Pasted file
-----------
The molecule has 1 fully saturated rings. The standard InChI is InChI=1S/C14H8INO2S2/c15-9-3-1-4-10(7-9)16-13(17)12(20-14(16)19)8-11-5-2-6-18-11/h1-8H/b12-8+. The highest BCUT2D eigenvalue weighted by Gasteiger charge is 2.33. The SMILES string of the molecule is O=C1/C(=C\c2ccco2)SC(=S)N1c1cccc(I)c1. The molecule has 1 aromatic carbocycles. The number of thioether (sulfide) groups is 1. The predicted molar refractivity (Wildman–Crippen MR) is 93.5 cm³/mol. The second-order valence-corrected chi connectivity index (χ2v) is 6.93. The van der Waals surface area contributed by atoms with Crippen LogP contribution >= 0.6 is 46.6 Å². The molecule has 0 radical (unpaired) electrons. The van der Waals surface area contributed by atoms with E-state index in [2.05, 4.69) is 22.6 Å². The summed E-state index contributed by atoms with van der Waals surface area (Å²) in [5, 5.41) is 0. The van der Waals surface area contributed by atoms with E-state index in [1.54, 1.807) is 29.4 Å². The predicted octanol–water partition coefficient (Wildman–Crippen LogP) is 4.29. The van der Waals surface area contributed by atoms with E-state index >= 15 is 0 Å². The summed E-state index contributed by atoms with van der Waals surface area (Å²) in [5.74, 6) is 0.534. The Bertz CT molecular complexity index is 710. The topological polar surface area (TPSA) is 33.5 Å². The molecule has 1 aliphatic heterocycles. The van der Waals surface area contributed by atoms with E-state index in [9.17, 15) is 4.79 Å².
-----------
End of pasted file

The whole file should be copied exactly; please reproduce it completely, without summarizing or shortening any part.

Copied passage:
The molecule has 1 fully saturated rings. The standard InChI is InChI=1S/C14H8INO2S2/c15-9-3-1-4-10(7-9)16-13(17)12(20-14(16)19)8-11-5-2-6-18-11/h1-8H/b12-8+. The highest BCUT2D eigenvalue weighted by Gasteiger charge is 2.33. The SMILES string of the molecule is O=C1/C(=C\c2ccco2)SC(=S)N1c1cccc(I)c1. The molecule has 1 aromatic carbocycles. The number of thioether (sulfide) groups is 1. The predicted molar refractivity (Wildman–Crippen MR) is 93.5 cm³/mol. The second-order valence-corrected chi connectivity index (χ2v) is 6.93. The van der Waals surface area contributed by atoms with Crippen LogP contribution >= 0.6 is 46.6 Å². The molecule has 0 radical (unpaired) electrons. The van der Waals surface area contributed by atoms with E-state index in [2.05, 4.69) is 22.6 Å². The summed E-state index contributed by atoms with van der Waals surface area (Å²) in [5, 5.41) is 0. The van der Waals surface area contributed by atoms with E-state index in [1.54, 1.807) is 29.4 Å². The predicted octanol–water partition coefficient (Wildman–Crippen LogP) is 4.29. The van der Waals surface area contributed by atoms with E-state index >= 15 is 0 Å². The summed E-state index contributed by atoms with van der Waals surface area (Å²) in [5.74, 6) is 0.534. The Bertz CT molecular complexity index is 710. The topological polar surface area (TPSA) is 33.5 Å². The molecule has 1 aliphatic heterocycles. The van der Waals surface area contributed by atoms with E-state index in [9.17, 15) is 4.79 Å².